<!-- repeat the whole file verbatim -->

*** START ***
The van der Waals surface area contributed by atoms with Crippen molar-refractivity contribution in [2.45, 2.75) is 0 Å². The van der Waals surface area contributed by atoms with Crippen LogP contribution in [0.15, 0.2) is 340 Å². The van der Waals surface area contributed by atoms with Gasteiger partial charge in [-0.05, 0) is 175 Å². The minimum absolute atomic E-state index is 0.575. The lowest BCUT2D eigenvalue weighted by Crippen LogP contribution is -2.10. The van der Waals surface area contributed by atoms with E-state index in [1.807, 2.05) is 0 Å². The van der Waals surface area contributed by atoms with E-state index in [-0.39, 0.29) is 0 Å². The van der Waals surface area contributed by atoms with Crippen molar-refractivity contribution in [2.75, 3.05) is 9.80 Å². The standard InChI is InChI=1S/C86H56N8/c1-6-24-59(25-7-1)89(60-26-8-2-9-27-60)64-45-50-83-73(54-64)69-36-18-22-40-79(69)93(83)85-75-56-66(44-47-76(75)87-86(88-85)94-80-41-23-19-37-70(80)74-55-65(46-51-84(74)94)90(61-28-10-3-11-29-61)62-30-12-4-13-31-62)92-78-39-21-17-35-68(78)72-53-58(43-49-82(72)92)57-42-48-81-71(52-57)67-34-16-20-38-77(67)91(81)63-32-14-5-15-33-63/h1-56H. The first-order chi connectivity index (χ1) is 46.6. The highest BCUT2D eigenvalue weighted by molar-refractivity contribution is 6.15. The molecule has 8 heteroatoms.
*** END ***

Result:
The van der Waals surface area contributed by atoms with Crippen molar-refractivity contribution in [2.45, 2.75) is 0 Å². The van der Waals surface area contributed by atoms with Crippen LogP contribution in [0.15, 0.2) is 340 Å². The van der Waals surface area contributed by atoms with Gasteiger partial charge in [-0.05, 0) is 175 Å². The minimum absolute atomic E-state index is 0.575. The lowest BCUT2D eigenvalue weighted by Crippen LogP contribution is -2.10. The van der Waals surface area contributed by atoms with E-state index in [1.807, 2.05) is 0 Å². The van der Waals surface area contributed by atoms with E-state index in [-0.39, 0.29) is 0 Å². The van der Waals surface area contributed by atoms with Crippen molar-refractivity contribution in [2.75, 3.05) is 9.80 Å². The standard InChI is InChI=1S/C86H56N8/c1-6-24-59(25-7-1)89(60-26-8-2-9-27-60)64-45-50-83-73(54-64)69-36-18-22-40-79(69)93(83)85-75-56-66(44-47-76(75)87-86(88-85)94-80-41-23-19-37-70(80)74-55-65(46-51-84(74)94)90(61-28-10-3-11-29-61)62-30-12-4-13-31-62)92-78-39-21-17-35-68(78)72-53-58(43-49-82(72)92)57-42-48-81-71(52-57)67-34-16-20-38-77(67)91(81)63-32-14-5-15-33-63/h1-56H. The first-order chi connectivity index (χ1) is 46.6. The highest BCUT2D eigenvalue weighted by molar-refractivity contribution is 6.15. The molecule has 8 heteroatoms.